For David, this decision did not come easy. As described in his book, some people thought the idea of a corporate chaplain was silly. Some thought it would be viewed as “cramming religion down employees’ throats.” Others pointed out the potential problem of employees playing the chaplain against supervisors. Even feedback from trusted employees demonstrated that fear surrounded this idea:
- Too much gray area
- Lawsuits waiting to happen
- Inappropriate for the workplace
- People will laugh
- We’ll be a joke of the industry
- Just plain unnecessary
In the end, David made the decision to appoint Dan Lane as the Corporate Chaplain of Armstrong International. A key reason was the company’s values. As David writes:
I looked at our core values and our pride in the sanctity of our faith-based work environment, and the question was no longer, “should we do this” It became simply, “Why haven’t we done this?”
Since the appointment of a Corporate Chaplain, Armstrong has set up a non-denominational chapel on-site in their corporate office, which is open to all employees, retirees and their families. According to Casterline, to-date there have been four weddings performed there.
In addition, employees have also voluntarily organized regular prayer meetings, Bible study at noontime, and an email prayer hotline to multiply the power of prayer for friends and employees. They have also established a corporate Benevolence fund, administered by the corporate Chaplain, to minister to the special needs of employees, their families and retired pastors and ministers. And last, but not least, some have discovered faith in Jesus for the first time through the ministry of the Corporate Chaplain.
There’s even a life-size mural of the Ten Commandments in one of their manufacturing facilities in Three Rivers.
So have there been any complaints?
David states that he never once received even one complaint about the Corporate Chaplaincy. On the contrary, he received many expressions of thanks and gratitude.
While some might worry this will have a negative impact on the business, Casterline said that customers and visitors to their office often say, “How do you guys do this?” To this, Casterline responds “Because we can… and as a privately held company, we’re putting it out there and saying exactly who we are”. Many visitors simply respond with, “Wow! Wish we could do that where we are, but we could never do that!” As a sign of positive acknowledgment, Casterline says it’s not uncommon to hear a customer say, “Where can I put in my application to work here!”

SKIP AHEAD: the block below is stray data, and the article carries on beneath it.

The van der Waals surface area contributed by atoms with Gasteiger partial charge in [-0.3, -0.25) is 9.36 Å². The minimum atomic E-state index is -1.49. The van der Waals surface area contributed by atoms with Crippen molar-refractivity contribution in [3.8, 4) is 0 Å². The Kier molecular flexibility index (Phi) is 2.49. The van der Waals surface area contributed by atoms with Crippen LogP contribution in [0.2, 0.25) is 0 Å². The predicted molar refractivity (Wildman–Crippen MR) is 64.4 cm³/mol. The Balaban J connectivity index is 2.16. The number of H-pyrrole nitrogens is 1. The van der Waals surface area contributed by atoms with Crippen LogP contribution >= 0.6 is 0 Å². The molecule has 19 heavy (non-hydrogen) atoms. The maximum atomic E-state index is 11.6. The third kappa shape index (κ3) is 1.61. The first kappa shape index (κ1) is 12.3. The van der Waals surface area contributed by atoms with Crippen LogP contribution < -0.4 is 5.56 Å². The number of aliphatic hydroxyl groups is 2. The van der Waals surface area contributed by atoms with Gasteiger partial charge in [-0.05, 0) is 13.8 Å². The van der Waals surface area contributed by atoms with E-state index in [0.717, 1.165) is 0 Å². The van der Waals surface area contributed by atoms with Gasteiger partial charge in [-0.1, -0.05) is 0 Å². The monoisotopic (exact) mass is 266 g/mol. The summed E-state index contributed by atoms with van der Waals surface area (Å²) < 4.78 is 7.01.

Now, it’s important to note that Armstrong employees don’t have to be attending a church to seek and receive help from their Corporate Chaplain. As David was fond of saying, “I’m not trying to build a church.” What he did desire was for everyone at Armstrong to know that “it is okay to have your faith in gear 24/7.”
A CEO’s Promise
At the end of Chapter Six of his book, David Armstrong highlights 11 promises for his company:
- Give God a job in our company.
- Pray for each other.
- If we are Christians, let it show in how we conduct our business.
- Bring faith to work.
- Pray because it strengthens our relationship with God.
- Remember that temptation makes choosing right from wrong difficult, but knowing right from wrong is easy.
- Never check our sense of right and wrong at the office door.
- Tell and re-tell the stories of our faith and our company, so we won’t forget who we are.
- Give God an office at our company.
- Read the Bible which contains 365 commands to “fear not.” I believe this is the most repeated command in the Bible. This is to remind us daily that we will face hardships that provoke fear.
- Believe God will not wink when we sin. Not even for the sake of good business.
This list serves as a useful checklist for any organization that wants to put God first.